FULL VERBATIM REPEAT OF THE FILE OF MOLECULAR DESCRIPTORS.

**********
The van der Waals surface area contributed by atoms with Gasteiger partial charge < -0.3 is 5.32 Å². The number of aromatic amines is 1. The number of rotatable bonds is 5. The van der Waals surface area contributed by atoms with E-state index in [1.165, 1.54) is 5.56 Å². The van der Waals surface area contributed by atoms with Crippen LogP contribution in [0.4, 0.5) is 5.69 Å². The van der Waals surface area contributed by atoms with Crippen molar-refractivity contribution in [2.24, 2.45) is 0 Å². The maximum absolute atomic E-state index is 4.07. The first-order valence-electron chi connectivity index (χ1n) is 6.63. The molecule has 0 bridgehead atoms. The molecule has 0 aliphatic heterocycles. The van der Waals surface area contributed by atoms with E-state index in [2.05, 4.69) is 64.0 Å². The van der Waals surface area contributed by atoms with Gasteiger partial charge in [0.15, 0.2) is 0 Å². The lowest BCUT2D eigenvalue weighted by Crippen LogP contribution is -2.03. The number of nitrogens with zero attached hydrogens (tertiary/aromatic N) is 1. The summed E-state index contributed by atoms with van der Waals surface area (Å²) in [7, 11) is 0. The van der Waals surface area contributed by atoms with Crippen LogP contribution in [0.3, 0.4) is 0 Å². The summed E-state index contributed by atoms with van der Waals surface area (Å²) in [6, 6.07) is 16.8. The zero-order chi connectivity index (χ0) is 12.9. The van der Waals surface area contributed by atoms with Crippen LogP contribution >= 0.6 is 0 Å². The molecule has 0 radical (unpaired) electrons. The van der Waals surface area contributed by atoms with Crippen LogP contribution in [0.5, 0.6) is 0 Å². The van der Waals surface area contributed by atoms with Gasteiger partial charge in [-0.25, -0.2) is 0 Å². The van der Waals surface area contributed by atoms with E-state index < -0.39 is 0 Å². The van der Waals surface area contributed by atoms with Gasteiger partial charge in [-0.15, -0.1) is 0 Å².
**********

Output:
The van der Waals surface area contributed by atoms with Gasteiger partial charge < -0.3 is 5.32 Å². The number of aromatic amines is 1. The number of rotatable bonds is 5. The van der Waals surface area contributed by atoms with E-state index in [1.165, 1.54) is 5.56 Å². The van der Waals surface area contributed by atoms with Crippen LogP contribution in [0.4, 0.5) is 5.69 Å². The van der Waals surface area contributed by atoms with Crippen molar-refractivity contribution in [2.24, 2.45) is 0 Å². The maximum absolute atomic E-state index is 4.07. The first-order valence-electron chi connectivity index (χ1n) is 6.63. The molecule has 0 bridgehead atoms. The molecule has 0 aliphatic heterocycles. The van der Waals surface area contributed by atoms with E-state index in [2.05, 4.69) is 64.0 Å². The van der Waals surface area contributed by atoms with Gasteiger partial charge in [0.15, 0.2) is 0 Å². The lowest BCUT2D eigenvalue weighted by Crippen LogP contribution is -2.03. The number of nitrogens with zero attached hydrogens (tertiary/aromatic N) is 1. The summed E-state index contributed by atoms with van der Waals surface area (Å²) in [7, 11) is 0. The van der Waals surface area contributed by atoms with Crippen LogP contribution in [0.3, 0.4) is 0 Å². The summed E-state index contributed by atoms with van der Waals surface area (Å²) in [6, 6.07) is 16.8. The zero-order chi connectivity index (χ0) is 12.9. The van der Waals surface area contributed by atoms with Crippen LogP contribution >= 0.6 is 0 Å². The molecule has 0 radical (unpaired) electrons. The van der Waals surface area contributed by atoms with Crippen LogP contribution in [0.5, 0.6) is 0 Å². The van der Waals surface area contributed by atoms with Gasteiger partial charge in [-0.25, -0.2) is 0 Å². The van der Waals surface area contributed by atoms with E-state index < -0.39 is 0 Å². The van der Waals surface area contributed by atoms with Gasteiger partial charge in [-0.15, -0.1) is 0 Å².